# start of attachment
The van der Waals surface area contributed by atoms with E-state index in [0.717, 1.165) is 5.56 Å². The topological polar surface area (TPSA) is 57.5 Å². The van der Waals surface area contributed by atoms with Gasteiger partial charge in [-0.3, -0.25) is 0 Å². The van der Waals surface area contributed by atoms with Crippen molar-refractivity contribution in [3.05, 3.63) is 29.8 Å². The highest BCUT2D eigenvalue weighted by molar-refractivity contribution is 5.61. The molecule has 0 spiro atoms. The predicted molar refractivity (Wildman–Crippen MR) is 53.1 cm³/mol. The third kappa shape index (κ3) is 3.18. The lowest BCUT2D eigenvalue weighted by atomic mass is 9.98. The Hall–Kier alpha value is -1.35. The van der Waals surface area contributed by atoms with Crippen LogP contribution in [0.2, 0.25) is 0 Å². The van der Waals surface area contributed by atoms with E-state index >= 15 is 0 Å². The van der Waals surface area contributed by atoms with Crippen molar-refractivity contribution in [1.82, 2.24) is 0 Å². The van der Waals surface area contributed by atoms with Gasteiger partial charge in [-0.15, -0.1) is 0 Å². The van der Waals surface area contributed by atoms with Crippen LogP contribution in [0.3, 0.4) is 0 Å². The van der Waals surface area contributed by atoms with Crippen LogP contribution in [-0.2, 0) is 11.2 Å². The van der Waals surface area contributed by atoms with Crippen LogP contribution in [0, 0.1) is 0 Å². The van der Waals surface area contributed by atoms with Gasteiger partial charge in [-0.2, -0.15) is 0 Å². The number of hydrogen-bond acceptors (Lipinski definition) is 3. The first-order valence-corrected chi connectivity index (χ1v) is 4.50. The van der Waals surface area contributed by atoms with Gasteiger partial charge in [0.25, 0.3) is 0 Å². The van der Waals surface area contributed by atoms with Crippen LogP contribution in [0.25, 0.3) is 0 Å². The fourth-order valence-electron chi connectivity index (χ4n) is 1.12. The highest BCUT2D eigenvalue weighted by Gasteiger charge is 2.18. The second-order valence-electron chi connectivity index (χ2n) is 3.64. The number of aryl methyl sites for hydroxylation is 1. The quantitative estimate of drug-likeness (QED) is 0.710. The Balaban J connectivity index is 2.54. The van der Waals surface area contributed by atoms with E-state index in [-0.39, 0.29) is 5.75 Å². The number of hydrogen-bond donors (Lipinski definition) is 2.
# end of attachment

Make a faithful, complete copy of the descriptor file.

The van der Waals surface area contributed by atoms with E-state index in [0.717, 1.165) is 5.56 Å². The topological polar surface area (TPSA) is 57.5 Å². The van der Waals surface area contributed by atoms with Gasteiger partial charge in [-0.3, -0.25) is 0 Å². The van der Waals surface area contributed by atoms with Crippen molar-refractivity contribution in [3.05, 3.63) is 29.8 Å². The highest BCUT2D eigenvalue weighted by molar-refractivity contribution is 5.61. The molecule has 0 spiro atoms. The predicted molar refractivity (Wildman–Crippen MR) is 53.1 cm³/mol. The third kappa shape index (κ3) is 3.18. The lowest BCUT2D eigenvalue weighted by atomic mass is 9.98. The Hall–Kier alpha value is -1.35. The van der Waals surface area contributed by atoms with Crippen LogP contribution in [0.2, 0.25) is 0 Å². The van der Waals surface area contributed by atoms with E-state index >= 15 is 0 Å². The van der Waals surface area contributed by atoms with Crippen molar-refractivity contribution in [1.82, 2.24) is 0 Å². The van der Waals surface area contributed by atoms with Gasteiger partial charge in [-0.15, -0.1) is 0 Å². The van der Waals surface area contributed by atoms with Crippen LogP contribution in [0.3, 0.4) is 0 Å². The van der Waals surface area contributed by atoms with Crippen LogP contribution in [-0.2, 0) is 11.2 Å². The van der Waals surface area contributed by atoms with Crippen LogP contribution in [0, 0.1) is 0 Å². The van der Waals surface area contributed by atoms with Gasteiger partial charge in [-0.2, -0.15) is 0 Å². The number of hydrogen-bond acceptors (Lipinski definition) is 3. The first-order valence-corrected chi connectivity index (χ1v) is 4.50. The van der Waals surface area contributed by atoms with Gasteiger partial charge in [0.25, 0.3) is 0 Å². The van der Waals surface area contributed by atoms with Crippen LogP contribution in [0.25, 0.3) is 0 Å². The fourth-order valence-electron chi connectivity index (χ4n) is 1.12. The highest BCUT2D eigenvalue weighted by Gasteiger charge is 2.18. The second-order valence-electron chi connectivity index (χ2n) is 3.64. The number of aryl methyl sites for hydroxylation is 1. The quantitative estimate of drug-likeness (QED) is 0.710. The Balaban J connectivity index is 2.54. The van der Waals surface area contributed by atoms with E-state index in [-0.39, 0.29) is 5.75 Å². The number of hydrogen-bond donors (Lipinski definition) is 2.